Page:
This notation is an attempt to provide a precise unambiguous formulaic representation of the move of a chess or fairy chess piece. The initial presentation assumes a 2-dimensional board composed of square cells,

### The step

This is the basic building block and describes the position of the destination square in terms of the number of vertical and horizontal squares separating it from the starting square.

Thus a single orthogonal step is written as {1,0} (the order of the figures is immaterial but I shall adopt the convention of writing the larger number first)

A single diagonal step is written as {1,1}., while {2,1} is an hippogonal step (the knight's leap).

### Direction

Where direction is important we add

- ^ forward
- v backward
- > right
- < left

and these can be grouped, thus [^v] indicates forward OR backward while {^>} means forward AND right..

Priority is indicated by a !. So [^!<>!v] indicates forward moves must be made if possible, else sideways, and backwards only if no other direction is possible.

Above by Graeme Neatham; following by Joe Joyce:

In this particular case - that of an attempt at a "universal" chesspiece encyclopedia, I believe that a strong element of redundancy and overlap is needed to adequately describe the myriad of pieces we will include here. We will have pieces for different boards, different dimensions, different concepts of "piece". One size cannot fit all here. If this is to be useful and not merely a large picture dictionary, we have to have the ability to easily understand what's available and how it moves/captures/whatever.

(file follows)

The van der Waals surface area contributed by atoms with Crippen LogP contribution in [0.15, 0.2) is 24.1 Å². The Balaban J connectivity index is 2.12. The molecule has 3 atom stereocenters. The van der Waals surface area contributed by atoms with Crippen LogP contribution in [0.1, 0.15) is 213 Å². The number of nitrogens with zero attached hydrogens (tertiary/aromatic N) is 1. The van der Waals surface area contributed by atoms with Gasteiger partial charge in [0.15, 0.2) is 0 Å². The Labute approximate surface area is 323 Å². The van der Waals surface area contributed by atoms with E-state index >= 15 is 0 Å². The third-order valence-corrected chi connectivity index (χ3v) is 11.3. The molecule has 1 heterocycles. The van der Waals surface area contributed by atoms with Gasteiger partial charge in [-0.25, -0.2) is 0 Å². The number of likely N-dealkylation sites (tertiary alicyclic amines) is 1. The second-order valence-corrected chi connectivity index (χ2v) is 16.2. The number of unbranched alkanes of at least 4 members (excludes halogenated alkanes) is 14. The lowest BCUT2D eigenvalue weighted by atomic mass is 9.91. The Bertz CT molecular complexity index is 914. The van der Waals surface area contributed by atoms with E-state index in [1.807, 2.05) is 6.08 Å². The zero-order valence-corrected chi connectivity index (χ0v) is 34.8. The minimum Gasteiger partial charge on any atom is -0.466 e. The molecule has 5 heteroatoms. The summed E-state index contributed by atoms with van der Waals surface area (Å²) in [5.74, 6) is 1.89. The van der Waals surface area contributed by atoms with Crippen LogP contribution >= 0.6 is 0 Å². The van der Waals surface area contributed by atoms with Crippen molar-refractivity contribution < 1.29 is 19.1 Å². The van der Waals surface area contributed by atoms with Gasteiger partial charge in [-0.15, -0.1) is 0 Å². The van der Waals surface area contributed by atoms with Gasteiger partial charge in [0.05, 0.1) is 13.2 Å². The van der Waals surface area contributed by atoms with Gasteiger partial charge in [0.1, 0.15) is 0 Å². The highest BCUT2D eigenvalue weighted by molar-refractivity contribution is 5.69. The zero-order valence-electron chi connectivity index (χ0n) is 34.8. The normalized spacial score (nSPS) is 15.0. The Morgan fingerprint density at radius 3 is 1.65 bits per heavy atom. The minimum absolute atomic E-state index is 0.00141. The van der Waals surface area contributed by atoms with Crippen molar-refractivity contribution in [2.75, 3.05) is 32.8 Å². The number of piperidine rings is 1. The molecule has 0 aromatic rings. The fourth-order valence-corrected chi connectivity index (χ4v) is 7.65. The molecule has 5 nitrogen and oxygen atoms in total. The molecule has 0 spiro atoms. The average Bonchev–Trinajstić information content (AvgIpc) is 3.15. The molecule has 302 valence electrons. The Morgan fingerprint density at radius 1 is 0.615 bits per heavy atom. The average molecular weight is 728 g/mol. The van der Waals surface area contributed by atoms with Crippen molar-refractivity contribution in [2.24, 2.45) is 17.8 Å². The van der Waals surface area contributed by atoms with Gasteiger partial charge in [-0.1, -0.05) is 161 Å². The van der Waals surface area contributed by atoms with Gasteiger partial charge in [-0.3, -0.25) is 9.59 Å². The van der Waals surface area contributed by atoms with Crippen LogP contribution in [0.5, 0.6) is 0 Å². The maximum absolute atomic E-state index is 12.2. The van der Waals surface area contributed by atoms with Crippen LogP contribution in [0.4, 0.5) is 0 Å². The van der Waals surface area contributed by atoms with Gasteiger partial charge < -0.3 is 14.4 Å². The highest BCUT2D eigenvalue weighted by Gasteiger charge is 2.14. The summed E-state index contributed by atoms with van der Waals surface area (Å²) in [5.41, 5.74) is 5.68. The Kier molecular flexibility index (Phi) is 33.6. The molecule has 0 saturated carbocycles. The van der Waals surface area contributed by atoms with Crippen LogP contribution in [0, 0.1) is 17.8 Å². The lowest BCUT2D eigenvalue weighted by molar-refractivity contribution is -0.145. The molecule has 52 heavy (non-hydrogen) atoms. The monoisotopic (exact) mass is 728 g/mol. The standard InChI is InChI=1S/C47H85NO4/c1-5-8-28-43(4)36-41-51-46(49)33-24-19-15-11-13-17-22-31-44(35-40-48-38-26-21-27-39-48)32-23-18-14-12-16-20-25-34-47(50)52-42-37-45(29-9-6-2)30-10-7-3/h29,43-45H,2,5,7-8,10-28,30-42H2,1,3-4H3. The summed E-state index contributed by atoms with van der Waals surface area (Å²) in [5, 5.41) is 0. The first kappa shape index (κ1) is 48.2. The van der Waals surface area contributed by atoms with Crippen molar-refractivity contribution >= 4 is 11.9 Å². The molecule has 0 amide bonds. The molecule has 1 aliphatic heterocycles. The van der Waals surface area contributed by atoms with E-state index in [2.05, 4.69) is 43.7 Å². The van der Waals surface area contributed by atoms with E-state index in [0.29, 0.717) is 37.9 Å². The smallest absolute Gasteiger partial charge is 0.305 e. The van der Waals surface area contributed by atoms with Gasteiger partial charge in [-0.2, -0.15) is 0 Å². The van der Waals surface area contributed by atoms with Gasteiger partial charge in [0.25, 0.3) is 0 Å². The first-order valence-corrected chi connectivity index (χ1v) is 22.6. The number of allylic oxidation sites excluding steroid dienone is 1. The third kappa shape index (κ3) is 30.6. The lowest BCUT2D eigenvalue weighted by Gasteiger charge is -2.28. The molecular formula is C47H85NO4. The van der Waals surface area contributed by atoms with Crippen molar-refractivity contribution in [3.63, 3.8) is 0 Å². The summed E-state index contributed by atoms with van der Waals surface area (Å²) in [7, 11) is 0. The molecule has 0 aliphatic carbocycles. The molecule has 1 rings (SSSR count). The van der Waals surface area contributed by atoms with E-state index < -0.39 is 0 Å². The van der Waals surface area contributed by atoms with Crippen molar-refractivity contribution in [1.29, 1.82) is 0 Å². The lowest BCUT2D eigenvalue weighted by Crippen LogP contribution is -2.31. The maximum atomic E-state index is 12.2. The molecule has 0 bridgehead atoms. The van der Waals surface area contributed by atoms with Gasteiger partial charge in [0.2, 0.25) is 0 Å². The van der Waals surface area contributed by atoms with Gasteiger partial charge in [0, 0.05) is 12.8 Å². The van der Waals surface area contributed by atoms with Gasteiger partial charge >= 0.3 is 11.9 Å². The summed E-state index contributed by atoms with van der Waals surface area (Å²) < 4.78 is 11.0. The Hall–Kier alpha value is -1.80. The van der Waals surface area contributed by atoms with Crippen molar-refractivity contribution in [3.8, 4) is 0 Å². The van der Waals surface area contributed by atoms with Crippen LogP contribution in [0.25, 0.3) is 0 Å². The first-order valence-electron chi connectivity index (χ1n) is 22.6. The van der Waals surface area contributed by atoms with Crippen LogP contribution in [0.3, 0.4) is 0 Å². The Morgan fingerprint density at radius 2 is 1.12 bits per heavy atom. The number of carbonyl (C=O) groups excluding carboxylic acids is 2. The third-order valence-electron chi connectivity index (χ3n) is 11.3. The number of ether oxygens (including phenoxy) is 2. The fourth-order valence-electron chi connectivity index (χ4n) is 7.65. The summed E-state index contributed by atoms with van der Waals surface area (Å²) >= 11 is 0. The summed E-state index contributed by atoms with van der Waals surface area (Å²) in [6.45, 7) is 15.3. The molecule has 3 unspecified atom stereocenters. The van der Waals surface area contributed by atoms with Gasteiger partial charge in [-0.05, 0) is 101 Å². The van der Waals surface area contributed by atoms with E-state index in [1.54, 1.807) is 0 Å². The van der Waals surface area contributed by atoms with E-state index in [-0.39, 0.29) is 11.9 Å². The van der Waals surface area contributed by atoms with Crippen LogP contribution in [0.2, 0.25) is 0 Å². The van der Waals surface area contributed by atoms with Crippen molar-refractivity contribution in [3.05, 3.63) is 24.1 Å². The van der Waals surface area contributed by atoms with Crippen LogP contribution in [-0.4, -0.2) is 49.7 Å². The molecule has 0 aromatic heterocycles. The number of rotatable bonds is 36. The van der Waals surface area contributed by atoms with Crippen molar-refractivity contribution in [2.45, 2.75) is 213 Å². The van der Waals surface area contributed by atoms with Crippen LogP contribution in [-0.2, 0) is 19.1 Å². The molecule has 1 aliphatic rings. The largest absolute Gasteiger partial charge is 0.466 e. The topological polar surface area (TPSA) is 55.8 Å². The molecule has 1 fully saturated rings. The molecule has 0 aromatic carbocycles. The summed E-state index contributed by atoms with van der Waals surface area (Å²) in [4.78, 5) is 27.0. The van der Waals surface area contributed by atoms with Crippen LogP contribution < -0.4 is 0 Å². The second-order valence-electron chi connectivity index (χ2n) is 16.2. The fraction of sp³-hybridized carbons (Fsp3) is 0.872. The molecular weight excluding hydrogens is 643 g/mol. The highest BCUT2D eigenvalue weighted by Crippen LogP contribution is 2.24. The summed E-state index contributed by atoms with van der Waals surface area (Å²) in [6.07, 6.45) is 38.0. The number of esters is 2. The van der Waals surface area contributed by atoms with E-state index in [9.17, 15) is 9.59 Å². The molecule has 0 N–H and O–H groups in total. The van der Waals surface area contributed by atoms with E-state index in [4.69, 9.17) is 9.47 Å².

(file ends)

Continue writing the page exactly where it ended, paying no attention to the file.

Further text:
I propose we use multiple classification systems and explain how each works on a page like this one. The systems I propose we use include [but are not limited to]:

- Betza's funny notation - this is the gold standard; we'd use it exclusively, except it's aging
- Joe's strange notation - an extension of Betza to new pieces/piece types, with iconology
- Neatham's notation - see above
- simple verbal description
- designer and game[s] appearing [first]

References:

[http://chessvariants.wikidot.com/joe-s-strange-notation]